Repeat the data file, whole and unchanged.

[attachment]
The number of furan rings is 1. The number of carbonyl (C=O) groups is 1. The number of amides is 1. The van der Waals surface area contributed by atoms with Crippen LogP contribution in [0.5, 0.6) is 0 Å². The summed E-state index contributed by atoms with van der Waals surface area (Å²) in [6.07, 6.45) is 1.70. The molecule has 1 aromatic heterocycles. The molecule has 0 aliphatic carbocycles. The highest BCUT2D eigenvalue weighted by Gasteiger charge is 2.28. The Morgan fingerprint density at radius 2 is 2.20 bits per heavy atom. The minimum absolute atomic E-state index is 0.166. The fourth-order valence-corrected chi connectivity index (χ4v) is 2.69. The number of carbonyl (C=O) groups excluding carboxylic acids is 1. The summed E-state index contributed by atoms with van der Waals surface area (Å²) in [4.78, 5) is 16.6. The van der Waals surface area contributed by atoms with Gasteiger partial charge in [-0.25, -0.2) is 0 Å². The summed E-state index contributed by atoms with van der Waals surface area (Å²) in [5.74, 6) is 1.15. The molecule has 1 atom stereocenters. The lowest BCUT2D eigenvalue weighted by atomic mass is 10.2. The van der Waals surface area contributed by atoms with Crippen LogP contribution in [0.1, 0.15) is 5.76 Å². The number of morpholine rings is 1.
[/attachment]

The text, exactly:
The number of furan rings is 1. The number of carbonyl (C=O) groups is 1. The number of amides is 1. The van der Waals surface area contributed by atoms with Crippen LogP contribution in [0.5, 0.6) is 0 Å². The summed E-state index contributed by atoms with van der Waals surface area (Å²) in [6.07, 6.45) is 1.70. The molecule has 1 aromatic heterocycles. The molecule has 0 aliphatic carbocycles. The highest BCUT2D eigenvalue weighted by Gasteiger charge is 2.28. The Morgan fingerprint density at radius 2 is 2.20 bits per heavy atom. The minimum absolute atomic E-state index is 0.166. The fourth-order valence-corrected chi connectivity index (χ4v) is 2.69. The number of carbonyl (C=O) groups excluding carboxylic acids is 1. The summed E-state index contributed by atoms with van der Waals surface area (Å²) in [4.78, 5) is 16.6. The van der Waals surface area contributed by atoms with Gasteiger partial charge in [-0.25, -0.2) is 0 Å². The summed E-state index contributed by atoms with van der Waals surface area (Å²) in [5.74, 6) is 1.15. The molecule has 1 atom stereocenters. The lowest BCUT2D eigenvalue weighted by atomic mass is 10.2. The van der Waals surface area contributed by atoms with Crippen LogP contribution in [0.1, 0.15) is 5.76 Å². The number of morpholine rings is 1.